In fact, outlining the different profiles of efficacy of JAK inhibitors to their more prominent action on a specific JAK is probably a reductive point of view. Cell signalling mediated by JAKs and STATS is highly complex, and response to a cytokine can differ depending on the cell owing to the various STATs and kinases involved. Therefore, the effect of JAK inhibitors should be ideally assessed in the target tissue involved in the treated condition: synovial membrane in rheumatoid arthritis or psoriatic arthritis9 ,10 and keratinocytes in psoriasis.11

Hence, predicting the efficacy of any JAK inhibitor in a given condition seems extremely difficult because of its own biased selectivity, the joint action of different JAKs on cell signalling and the cell-specific STATs engaged in the signalling cascade. Moreover, because of the various permissible heterodimeric pairings of Jak enzymes, the effects of inhibition on the pair by a Jak inhibitor selective for one member of the component enzymes in the heterodimer will be difficult to predict. JAK inhibition in SpA has promise, but the clinical evaluation of each of these compounds in the different clinical phenotypes of the disease is mandatory to better delineate their own scope of efficacy.

The interpretation of the clinical relevance of the findings from Van der Heijde and colleagues1 might differ according to different perspectives, particularly pharmaceutical companies in charge of developing a specific compound for a specific disease and clinicians managing disease in daily practice. In this article, specifically table 2, describing the ‘Emax model-predicted ASAS20 response’, the data observed did not reach the a priori decided target in terms of ASAS20 treatment response at week 12. The observed (‘actual’ in the manuscript) results were in fact in line with or above expectations with 2 mg and 5 mg twice daily tofacitinib (eg, treatment effect greater than placebo of 10.7% and 39.6%) but not the 10 mg dose (eg, treatment effect greater than placebo of only 14.2%). Such results might prompt the pharmaceutical company to make a ‘no-go’ decision on continuing development of this drug for this indication. The interpretation by clinicians might differ. Clinicians might look at the results for the collected outcome measures without considering any statistical p value and consider the currently limited therapeutic options. Most clinicians consider the ASAS40 responder criteria more relevant than the ASAS20 criteria. In this respect, the results with tofacitinib 2 mg and 5 mg compared with placebo are at least as positive as the ‘conventional’ other biotherapies such as TNF inhibitors12–14 or IL-17 inhibitors.15 Moreover, the results for all collected outcome measures (eg, Ankylosing Spondylitis Disease Activity Score (ASDAS) responder and status criteria and Bath Ankylosing Spondylitis Disease Activity Index (BASDAI) responder criteria) corroborate the results observed for the Assessment of Spondylo Arthritis International Society (ASAS) response criteria. However, we must recognise that for all the symptomatic outcome variables, this trial failed to observe a clear dose-ranging effect with, in particular, a lower magnitude of treatment effect for the 10 mg versus 5 mg and 2 mg doses. Such intriguing results might question the validity of the observed data.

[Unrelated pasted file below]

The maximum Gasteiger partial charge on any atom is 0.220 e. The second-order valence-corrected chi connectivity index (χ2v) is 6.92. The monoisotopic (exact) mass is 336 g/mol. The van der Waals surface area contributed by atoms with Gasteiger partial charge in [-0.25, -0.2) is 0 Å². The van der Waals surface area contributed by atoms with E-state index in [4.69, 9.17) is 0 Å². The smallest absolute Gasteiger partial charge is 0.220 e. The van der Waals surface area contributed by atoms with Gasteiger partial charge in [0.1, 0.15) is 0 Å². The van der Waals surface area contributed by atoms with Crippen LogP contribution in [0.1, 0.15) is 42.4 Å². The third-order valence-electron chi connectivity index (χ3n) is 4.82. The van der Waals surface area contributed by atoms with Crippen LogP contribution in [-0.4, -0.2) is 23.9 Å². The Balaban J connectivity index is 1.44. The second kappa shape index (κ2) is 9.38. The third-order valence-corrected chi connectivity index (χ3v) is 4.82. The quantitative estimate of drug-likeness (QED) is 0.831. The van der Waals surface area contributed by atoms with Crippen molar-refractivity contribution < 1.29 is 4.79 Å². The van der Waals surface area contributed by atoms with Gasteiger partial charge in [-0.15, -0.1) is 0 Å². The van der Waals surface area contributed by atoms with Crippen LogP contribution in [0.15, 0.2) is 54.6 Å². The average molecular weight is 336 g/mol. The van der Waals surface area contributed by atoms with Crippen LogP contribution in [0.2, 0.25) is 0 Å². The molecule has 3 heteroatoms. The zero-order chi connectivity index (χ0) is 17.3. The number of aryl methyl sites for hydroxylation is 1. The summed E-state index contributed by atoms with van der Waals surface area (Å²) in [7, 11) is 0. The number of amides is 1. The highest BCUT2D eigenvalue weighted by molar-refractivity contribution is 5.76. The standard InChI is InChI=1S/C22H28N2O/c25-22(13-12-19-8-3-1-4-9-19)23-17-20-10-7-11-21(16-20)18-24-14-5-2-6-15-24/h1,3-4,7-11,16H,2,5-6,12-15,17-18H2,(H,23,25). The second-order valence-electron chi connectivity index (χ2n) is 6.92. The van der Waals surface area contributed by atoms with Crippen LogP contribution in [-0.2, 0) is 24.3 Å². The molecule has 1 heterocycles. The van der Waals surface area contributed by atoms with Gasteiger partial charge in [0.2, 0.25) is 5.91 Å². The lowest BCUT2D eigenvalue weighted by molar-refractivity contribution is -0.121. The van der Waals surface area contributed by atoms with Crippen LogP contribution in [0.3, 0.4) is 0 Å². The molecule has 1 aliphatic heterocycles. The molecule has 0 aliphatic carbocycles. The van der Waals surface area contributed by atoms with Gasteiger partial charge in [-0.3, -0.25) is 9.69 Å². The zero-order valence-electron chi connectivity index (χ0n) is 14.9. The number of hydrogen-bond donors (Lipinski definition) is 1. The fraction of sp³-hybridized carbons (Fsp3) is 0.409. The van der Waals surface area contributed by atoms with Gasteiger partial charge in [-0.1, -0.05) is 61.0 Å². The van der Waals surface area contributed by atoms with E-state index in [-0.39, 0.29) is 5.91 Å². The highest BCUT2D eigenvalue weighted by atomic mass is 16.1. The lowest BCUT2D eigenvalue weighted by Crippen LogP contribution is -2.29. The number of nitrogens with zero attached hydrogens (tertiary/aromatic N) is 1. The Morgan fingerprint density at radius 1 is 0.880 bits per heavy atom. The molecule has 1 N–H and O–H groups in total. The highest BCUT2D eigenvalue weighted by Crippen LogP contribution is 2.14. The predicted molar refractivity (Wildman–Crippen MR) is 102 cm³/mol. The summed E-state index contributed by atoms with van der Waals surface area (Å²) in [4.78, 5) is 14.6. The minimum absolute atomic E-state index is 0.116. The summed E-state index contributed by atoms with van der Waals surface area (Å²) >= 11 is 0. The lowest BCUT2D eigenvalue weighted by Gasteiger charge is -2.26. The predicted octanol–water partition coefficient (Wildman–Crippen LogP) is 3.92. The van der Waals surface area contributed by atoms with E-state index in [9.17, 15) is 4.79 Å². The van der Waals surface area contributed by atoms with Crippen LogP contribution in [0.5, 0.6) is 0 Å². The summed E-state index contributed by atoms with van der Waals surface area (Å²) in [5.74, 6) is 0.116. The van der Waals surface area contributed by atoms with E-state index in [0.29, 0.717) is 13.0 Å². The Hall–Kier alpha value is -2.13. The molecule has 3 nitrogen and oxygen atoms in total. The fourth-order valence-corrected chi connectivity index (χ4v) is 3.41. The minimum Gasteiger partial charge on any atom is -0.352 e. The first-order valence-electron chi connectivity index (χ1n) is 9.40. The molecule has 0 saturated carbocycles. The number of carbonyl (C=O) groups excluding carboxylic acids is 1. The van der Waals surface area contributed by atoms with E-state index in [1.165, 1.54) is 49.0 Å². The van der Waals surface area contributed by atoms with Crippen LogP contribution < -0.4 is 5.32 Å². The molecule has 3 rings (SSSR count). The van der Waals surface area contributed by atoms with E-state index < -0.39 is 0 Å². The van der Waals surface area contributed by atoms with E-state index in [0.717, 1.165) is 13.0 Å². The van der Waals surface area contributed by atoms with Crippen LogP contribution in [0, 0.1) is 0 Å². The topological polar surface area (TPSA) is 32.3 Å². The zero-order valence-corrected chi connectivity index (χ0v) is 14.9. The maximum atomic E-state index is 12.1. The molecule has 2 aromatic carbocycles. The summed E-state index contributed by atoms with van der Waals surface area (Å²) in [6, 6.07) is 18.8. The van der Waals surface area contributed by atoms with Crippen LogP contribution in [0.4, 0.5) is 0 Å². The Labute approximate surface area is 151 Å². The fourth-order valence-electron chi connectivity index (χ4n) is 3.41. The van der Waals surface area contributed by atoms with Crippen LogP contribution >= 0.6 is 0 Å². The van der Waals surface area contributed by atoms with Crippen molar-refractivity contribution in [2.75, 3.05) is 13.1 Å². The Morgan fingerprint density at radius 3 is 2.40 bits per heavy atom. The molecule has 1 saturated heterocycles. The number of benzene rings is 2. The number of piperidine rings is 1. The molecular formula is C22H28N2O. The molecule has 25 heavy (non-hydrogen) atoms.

In interpreting the findings of this trial, we could also consider the results observed for the outcome parameters evaluating the objective signs of inflammation such as MRI changes in inflammatory parameters observed both at the spine and sacroiliac joint level. For these variables, the data showed a clear difference versus placebo for the 5 mg and 10 mg doses and also a trend in favour of a dose-ranging effect.

One could consider that, if at the group level, the results are positive but not so impressive, some patients might benefit from this drug. This suggestion emphasises the importance of continuing our efforts to detect predisposing factors of a specific treatment response (eg, TNF inhibitors vs IL-17 inhibitors vs JAK inhibitors). The recognition of such predisposing factors will highly facilitate decision making by the rheumatologist in daily practice but also a better definition of the patients to be enrolled in clinical trials.

Finally, other important factors before considering a new treatment to be included in our armamentarium include safety profile, route of administration and cost. Therefore, here, we echo the opinion of Van der Heijde and colleagues in the last section of the manuscript: “JAK inhibitors may present a new mode of action for managing spondyloarthritis and could add to the currently limited options”.


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  • Contributors The two authors contributed equally and both of them meet the criteria for authorship.

  • Competing interests I have participated and I am participating at advisory boards organised by pharmaceutical companies such as Pfizer and Lilly to discuss the role of JAK inhibitors in axial SpA.

  • Provenance and peer review Commissioned; externally peer reviewed.